US President George W. Bush reversed course under heavy pressure on Tuesday and agreed to let National Security Adviser Condo-leezza Rice give sworn public testimony before the Sept. 11 commission.
Bush and Vice President Dick Cheney also agreed to meet together privately with the full panel, abandoning their earlier insistence that they would meet only with the commission's chairman and vice chairman.
Rice was likely to testify toward the end of next week, with Bush and Cheney following sometime after that, a senior administration official said.
The dramatic about-face came in a White House letter to the panel that said Rice would appear in public if it was agreed it would not set a precedent under the constitutional separation of executive and legislative powers.
Bush's reversal may help the White House rebut suggestions that it has something to hide. But it also raises the political stakes and puts heavy pressure on Rice.
She is sure to be asked -- in public and under oath -- not only about her efforts to discredit former Bush counterterrorism chief Richard Clarke, but about her statements that seem to contradict those of other members of the administration.
For instance, her contention that the administration had a strategy before the Sept. 11, 2001, terror attacks for military operations against al-Qaeda clearly disputes Clarke's claim that it did not. But it also appears to be at odds with testimony by Deputy Secretary of State Richard Armitage.
Rice's comments in TV interviews also appear to undercut Cheney's suggestion that Clarke was "out of the loop."
And her description of Bush's comments on a possible Iraq link in a Situation Room discussion with Clarke on the day after the attacks followed comments by White House spokesman Scott McClellan that the president had no recollection of such a meeting or conversation.
Rice will be on the hot seat as she faces questions from a panel seeking to resolve these and other contradictions. "We have to explore those differences," the panel's Republican chairman, former New Jersey governor Thomas Kean, said on Tuesday.
As for her appearance, the administration appeared to have few realistic options but to do a dramatic about face and allow Rice to give sworn testimony to the panel.
"When you're in a hole, you should stop digging," said Rep-resentative Jane Harman, a California Democrat who is a member of the House Select Committee on Intelligence.
The furor caused by Clarke's suggestion that Bush had mis-managed the war on terror showed no signs of abating, despite a weeklong administration counteroffensive.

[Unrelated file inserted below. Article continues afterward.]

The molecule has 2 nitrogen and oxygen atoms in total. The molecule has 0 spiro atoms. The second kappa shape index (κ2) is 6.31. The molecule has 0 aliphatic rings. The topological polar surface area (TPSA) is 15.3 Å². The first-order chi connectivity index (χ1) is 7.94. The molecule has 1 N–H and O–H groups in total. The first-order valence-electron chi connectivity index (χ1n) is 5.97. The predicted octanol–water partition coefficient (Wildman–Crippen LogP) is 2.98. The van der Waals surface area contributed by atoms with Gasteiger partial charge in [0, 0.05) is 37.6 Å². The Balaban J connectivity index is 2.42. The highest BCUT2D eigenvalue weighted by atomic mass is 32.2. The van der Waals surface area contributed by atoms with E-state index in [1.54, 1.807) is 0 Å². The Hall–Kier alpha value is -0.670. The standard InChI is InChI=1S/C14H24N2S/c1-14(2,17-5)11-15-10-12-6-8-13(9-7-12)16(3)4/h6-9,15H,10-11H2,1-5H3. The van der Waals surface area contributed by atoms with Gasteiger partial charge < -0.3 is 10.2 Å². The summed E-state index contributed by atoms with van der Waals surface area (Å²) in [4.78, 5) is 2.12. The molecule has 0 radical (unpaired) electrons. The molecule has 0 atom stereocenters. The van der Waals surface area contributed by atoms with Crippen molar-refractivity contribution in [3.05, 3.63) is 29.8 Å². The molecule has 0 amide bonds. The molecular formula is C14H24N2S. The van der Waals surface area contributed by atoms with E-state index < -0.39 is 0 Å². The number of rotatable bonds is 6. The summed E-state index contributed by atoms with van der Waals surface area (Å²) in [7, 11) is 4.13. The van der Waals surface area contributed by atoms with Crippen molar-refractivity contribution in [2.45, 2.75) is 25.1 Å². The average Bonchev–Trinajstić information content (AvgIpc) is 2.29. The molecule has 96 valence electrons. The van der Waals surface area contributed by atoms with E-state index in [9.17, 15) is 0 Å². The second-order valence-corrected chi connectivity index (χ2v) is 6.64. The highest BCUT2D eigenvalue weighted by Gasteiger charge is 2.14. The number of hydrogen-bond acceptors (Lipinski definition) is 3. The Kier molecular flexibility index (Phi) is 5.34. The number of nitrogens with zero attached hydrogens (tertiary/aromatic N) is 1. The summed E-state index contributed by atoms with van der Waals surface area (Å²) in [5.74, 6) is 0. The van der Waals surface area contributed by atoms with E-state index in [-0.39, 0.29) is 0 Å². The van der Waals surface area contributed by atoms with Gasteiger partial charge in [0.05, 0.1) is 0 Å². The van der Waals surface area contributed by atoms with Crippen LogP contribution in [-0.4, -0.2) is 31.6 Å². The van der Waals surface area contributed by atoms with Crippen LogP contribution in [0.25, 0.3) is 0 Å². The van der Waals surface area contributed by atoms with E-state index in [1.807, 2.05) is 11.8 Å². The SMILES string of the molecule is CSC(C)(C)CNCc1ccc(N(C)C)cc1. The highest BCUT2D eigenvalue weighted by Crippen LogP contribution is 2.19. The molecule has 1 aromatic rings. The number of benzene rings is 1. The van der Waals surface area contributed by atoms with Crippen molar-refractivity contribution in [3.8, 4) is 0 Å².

"They had no choice" but to let Rice testify in public, said Alan Lichtman, a presidential historian at American University.
"They could not continue on the present line because it made them look like they had something to hide. And the fine distinctions on separation of powers were lost on the public and were debatable on their face," he said.
The criticism only intensified as Rice made herself widely available for media interviews -- to the point where Kean said that the administration had "shot itself in the foot" by not letting her testify.
"I think it's the right decision," said Sandy Berger, who was former president Bill Clinton's national security adviser. "It's not the end of the road, obviously. Her testimony will obviously add to the picture the American people have. It can be then contrasted or compared to any other testimony that may or may not be consistent."
The policy reversal came as polls suggested declining public approval of Bush's handling of the war on terror. In two polls out this week, Bush slipped from the mid 60s on handling terrorism to the high 50s, eroding his strength on the issue that was both the backbone of his public support and the centerpiece of his re-election campaign.
Rice, a former Stanford University professor and provost who is a veteran of the first Bush administration, has been on the spot before over disputed national security claims.
In September 2002, she suggested that aluminum tubes seized en route to Iraq were "only suited for nuclear weapons programs." Intelligence officials said they were more likely intended for anti-aircraft rockets.
Last July, during the president's trip to Africa, Rice told reporters that Bush's State of the Union message never would have included a later-debunked claim that Iraq was shopping for uranium in Africa "if we had known what we know now." She hinted at the time that CIA Director George Tenet was to blame for the lapse.
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